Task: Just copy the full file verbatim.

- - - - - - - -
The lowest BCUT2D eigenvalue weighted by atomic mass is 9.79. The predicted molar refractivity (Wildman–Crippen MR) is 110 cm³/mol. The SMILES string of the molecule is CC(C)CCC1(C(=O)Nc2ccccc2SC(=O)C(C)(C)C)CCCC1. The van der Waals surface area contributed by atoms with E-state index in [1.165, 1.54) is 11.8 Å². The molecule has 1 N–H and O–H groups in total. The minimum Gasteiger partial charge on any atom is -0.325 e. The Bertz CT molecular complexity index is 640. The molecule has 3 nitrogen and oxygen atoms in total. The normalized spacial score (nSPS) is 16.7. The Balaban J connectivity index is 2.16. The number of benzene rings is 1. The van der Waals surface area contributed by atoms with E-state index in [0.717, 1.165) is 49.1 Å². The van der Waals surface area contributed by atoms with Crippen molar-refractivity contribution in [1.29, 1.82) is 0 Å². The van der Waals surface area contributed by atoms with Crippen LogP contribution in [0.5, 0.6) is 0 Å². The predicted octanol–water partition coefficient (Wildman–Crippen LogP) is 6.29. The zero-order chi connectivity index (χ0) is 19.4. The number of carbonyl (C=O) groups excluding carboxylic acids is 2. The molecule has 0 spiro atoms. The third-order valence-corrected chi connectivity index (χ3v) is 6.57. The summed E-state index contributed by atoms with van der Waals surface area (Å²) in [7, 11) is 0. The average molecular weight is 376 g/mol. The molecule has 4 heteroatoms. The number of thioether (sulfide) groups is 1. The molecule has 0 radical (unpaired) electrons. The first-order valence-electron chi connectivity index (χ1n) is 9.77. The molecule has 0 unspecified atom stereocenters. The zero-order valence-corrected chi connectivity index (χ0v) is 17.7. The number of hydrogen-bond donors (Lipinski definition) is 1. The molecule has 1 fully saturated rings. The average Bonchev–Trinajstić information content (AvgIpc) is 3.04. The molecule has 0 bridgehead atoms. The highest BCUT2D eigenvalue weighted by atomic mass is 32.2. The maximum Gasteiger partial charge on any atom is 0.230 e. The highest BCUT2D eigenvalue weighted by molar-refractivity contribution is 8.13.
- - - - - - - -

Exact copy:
The lowest BCUT2D eigenvalue weighted by atomic mass is 9.79. The predicted molar refractivity (Wildman–Crippen MR) is 110 cm³/mol. The SMILES string of the molecule is CC(C)CCC1(C(=O)Nc2ccccc2SC(=O)C(C)(C)C)CCCC1. The van der Waals surface area contributed by atoms with E-state index in [1.165, 1.54) is 11.8 Å². The molecule has 1 N–H and O–H groups in total. The minimum Gasteiger partial charge on any atom is -0.325 e. The Bertz CT molecular complexity index is 640. The molecule has 3 nitrogen and oxygen atoms in total. The normalized spacial score (nSPS) is 16.7. The Balaban J connectivity index is 2.16. The number of benzene rings is 1. The van der Waals surface area contributed by atoms with E-state index in [0.717, 1.165) is 49.1 Å². The van der Waals surface area contributed by atoms with Crippen molar-refractivity contribution in [1.29, 1.82) is 0 Å². The van der Waals surface area contributed by atoms with Crippen LogP contribution in [0.5, 0.6) is 0 Å². The predicted octanol–water partition coefficient (Wildman–Crippen LogP) is 6.29. The zero-order chi connectivity index (χ0) is 19.4. The number of carbonyl (C=O) groups excluding carboxylic acids is 2. The molecule has 0 spiro atoms. The third-order valence-corrected chi connectivity index (χ3v) is 6.57. The summed E-state index contributed by atoms with van der Waals surface area (Å²) in [7, 11) is 0. The average molecular weight is 376 g/mol. The molecule has 4 heteroatoms. The number of thioether (sulfide) groups is 1. The molecule has 0 radical (unpaired) electrons. The first-order valence-electron chi connectivity index (χ1n) is 9.77. The molecule has 0 unspecified atom stereocenters. The zero-order valence-corrected chi connectivity index (χ0v) is 17.7. The number of hydrogen-bond donors (Lipinski definition) is 1. The molecule has 1 fully saturated rings. The average Bonchev–Trinajstić information content (AvgIpc) is 3.04. The molecule has 0 bridgehead atoms. The highest BCUT2D eigenvalue weighted by atomic mass is 32.2. The maximum Gasteiger partial charge on any atom is 0.230 e. The highest BCUT2D eigenvalue weighted by molar-refractivity contribution is 8.13.